Workplace Health & Safety

The health and safety of students and staff is everybody's business.

The health and safety of students and staff is everybody’s business. All staff should be aware of their rights and responsibilities in this regard. The AEU also strongly encourages all workplaces to have health and safety committees and a trained, elected health and safety rep.

Election of a Workplace Health and Safety Representative

With the advent of the new Workplace Health and Safety Act 2013 some things have changed on how election processes are run. To get the process started for electing Health and Safety Reps (HSR’s) a ‘worker’ makes a request to the PCBU (Person Conducting the Business or Undertaking) and negotiations must start within 14 days to determine the number of Work Groups, HSR’s and Deputy HSR’s. How an election is conducted is decided by the Work Group and all members of the Work Group should be notified. All members of a Work Group are eligible to vote and no ballot is required unless there is more than one candidate nominating.

An elected HSR can and should request HSR training from an approved trainer such as Unions Tas HSR. Deputy HSR’s have a term of three years.

For more information on the new WHS Act and Codes of Practice go to

Unions Save Lives

Unions save lives. Organised workplaces are safer workplaces.

Unions know that workplace health and safety is the one of the biggest issues for all workers. We also know that prevention is the key.

Our focus is on making sure governments set strict health and safety laws and standards, that employers meet their obligations and that employees, and health and safety reps, understand their rights and how best to organise around health and safety at work.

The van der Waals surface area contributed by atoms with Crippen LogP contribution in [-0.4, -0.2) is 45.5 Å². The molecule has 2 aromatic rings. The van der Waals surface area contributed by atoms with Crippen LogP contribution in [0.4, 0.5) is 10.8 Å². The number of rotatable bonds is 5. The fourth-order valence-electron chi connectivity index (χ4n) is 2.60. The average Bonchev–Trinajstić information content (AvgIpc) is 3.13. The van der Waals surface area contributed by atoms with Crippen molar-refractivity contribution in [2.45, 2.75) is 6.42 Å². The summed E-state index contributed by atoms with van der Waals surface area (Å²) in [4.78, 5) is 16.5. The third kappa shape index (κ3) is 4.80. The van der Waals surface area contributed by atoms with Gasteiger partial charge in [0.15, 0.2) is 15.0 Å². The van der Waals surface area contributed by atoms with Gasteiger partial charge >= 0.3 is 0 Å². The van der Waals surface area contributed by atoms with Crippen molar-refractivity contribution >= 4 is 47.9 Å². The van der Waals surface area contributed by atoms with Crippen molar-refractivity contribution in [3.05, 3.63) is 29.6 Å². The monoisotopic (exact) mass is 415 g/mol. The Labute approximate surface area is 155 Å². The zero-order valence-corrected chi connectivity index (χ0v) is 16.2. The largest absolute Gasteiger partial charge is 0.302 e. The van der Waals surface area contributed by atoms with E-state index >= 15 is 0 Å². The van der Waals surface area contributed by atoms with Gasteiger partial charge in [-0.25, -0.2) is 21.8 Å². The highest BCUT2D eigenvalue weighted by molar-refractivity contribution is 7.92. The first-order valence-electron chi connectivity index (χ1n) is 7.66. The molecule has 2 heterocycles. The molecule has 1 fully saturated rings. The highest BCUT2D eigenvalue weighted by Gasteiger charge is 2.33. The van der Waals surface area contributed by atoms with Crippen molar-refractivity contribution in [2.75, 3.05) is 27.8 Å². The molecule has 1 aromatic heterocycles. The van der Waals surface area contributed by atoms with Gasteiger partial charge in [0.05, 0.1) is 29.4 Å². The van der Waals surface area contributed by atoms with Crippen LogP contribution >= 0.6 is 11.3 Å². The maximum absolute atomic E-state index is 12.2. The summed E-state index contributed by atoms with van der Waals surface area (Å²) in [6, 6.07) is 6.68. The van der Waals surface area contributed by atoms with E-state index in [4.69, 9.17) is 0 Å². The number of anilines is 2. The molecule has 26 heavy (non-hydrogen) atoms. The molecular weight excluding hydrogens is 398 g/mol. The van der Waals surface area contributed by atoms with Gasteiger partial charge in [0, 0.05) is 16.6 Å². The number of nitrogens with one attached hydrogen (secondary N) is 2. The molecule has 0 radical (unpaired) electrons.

Instead of raising the Federal standards to the highest levels from each State’s existing laws, the Report’s recommendations, if adopted, could strike down up to 30 years of progress.

Unions are very concerned that if the governments accept all the recommendations – ALL Australian workers will be worse off. And it’s no wonder when you consider these figures:

  • Every year it is estimated that 8,000 Australians die from a work-related injury or illness – more than four times the annual road toll.
  • In the next year, around one in every fifteen Australian workers will suffer a work-related injury or disease with 200,000 people affected seriously enough to take five or more days off work.
  • Every 2-3 minutes someone will be injured seriously enough to lodge a workers’ compensation claim.
  • The Australian economy suffers to the tune of nearly $60 billion, or 5.9% of GDP a year. Half this cost is borne by workers and their families and the remaining half by the community.

These figures highlight the enormous cost of unsafe and unhealthy workplaces to the Australian economy but more disturbing is the number of families affected every year. A strong OHS Model Law is especially important when employers have said that they put profits before safety.

“It is often suggested that OHS should be the top priority. While this is a worthy ideal every organisation should strive for, the reality is that making a profit will always be the highest priority of a business.” Australian Industry Group, Workplace Health and Safety, Autumn 2008

Don’t risk 2nd rate safety.